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Works Required for Salvation Under the Gospel of the Kingdom?

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  • Works Required for Salvation Under the Gospel of the Kingdom?

    Paul Sadler, perhaps the top spokesmen in the Neo-MAD community as well as the president of the Berean Bible Society, teaches that under the gospel of the kingdom works were required for salvation:
    "We should add that the gospel of the circumcision and the gospel of the kingdom are inseparably bound together. Both are based upon a 'performance system. 'It is this program and message that James was laboring under when he wrote his epistle...How often James must have heard one of his countrymen say, 'I believe in God.' But James observed that there were no fruits in his life that substantiated his claim, which was essential under the gospel of the circumcision" [emphasis added] (Sadler, "Studies in the Epistle of James," The Berean Searchlight, January, 2006, p.8-9).

    Sadler continues, writing that "According to James, Abraham served as a 'pattern' to the circumcision that faith and works were 'required' for salvation under their program" [emphasis added] (Ibid., p.10).

    Of course Sadler said nothing about this verse from the pen of James which demonstrates that those who received his epistle were born of God by the "word of truth":
    "He chose to give us birth through the word of truth, that we might be a kind of firstfruits of all he created" (Jas.1:18).

    Stadler also failed to mention this verse which teaches the exact same thing as James:
    "Being born again, not of corruptible seed, but of incorruptible, by the word of God...And this is the word which by the gospel is preached unto you" (1 Pet.1:23,25).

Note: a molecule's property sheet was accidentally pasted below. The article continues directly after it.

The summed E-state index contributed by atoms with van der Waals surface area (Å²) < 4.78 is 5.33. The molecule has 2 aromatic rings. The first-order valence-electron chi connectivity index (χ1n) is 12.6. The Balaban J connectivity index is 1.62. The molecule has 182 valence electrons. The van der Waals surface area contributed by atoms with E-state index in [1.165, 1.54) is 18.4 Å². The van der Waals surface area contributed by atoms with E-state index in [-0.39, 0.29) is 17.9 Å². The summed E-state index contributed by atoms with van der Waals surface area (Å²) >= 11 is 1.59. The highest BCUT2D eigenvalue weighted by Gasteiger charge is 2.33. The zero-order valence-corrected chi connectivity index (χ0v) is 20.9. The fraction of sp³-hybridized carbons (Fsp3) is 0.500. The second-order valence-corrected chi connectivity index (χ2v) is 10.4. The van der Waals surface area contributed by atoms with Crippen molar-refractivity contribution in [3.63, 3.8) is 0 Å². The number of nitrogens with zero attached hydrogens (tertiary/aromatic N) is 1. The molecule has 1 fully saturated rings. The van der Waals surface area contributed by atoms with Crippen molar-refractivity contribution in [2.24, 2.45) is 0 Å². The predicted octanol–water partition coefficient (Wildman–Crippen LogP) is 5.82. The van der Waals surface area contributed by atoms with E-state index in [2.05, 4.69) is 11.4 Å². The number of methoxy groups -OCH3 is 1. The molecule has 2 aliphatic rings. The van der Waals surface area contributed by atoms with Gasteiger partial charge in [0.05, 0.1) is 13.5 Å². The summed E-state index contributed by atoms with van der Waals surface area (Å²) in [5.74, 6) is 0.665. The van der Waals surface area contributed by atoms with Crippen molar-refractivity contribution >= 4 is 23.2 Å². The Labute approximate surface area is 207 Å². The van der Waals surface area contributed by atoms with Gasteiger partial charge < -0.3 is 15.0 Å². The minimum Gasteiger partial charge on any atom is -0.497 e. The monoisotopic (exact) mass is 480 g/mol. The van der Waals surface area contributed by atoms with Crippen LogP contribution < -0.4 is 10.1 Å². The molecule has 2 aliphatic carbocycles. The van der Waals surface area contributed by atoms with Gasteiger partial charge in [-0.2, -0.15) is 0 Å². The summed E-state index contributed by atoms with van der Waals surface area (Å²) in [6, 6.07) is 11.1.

Sadler also gave no reason why we shouldn't believe what is written here, words that prove that only faith is necessary for salvation:
    "For God so loved the world, that he gave his only begotten Son, that whosoever believeth in him should not perish, but have everlasting life" (Jn.3:16).

    Now let's see if any of those in the Neo-Mad camp will address any of these three verses which I quoted.
    Last edited by Jerry Shugart; July 31st, 2015, 02:47 PM.

  • #2
    Hi Jerry,
    Interesting post. Interesting way to look at things if that is how some are looking at it.

    Some Early Gentile Christians went to great lengths to baptize. They baptized themselves, their babies, and then also themselves again for those they loved who died before those could be baptized.

    A lot of people call that a work, right?
    But what it was really - was a complete belief in what they could understand the NT was saying.
    They believed.
    Today we are not so believing.

    But I do not know if today's reason shows those of the past as worse than we are or the other way around...

    Paul is full of instruction, but he does try to get Believers grounded in Christ. He tells them about grace. But aside from that he totally bosses them around!

    Ask these today why the ones before them were chosen and they may come out with some weird stuff, yes?
    Because how can anyone today understand grace for what it really is? Can't we say today God's good pleasure is probably related to unmerited choosing?

    Comment


    • #3
      Originally posted by Jerry Shugart View Post
      Paul Sadler, perhaps the top spokesmen in the Neo-MAD community as well as the president of the Berean Bible Society, teaches that under the gospel of the kingdom works were required for salvation: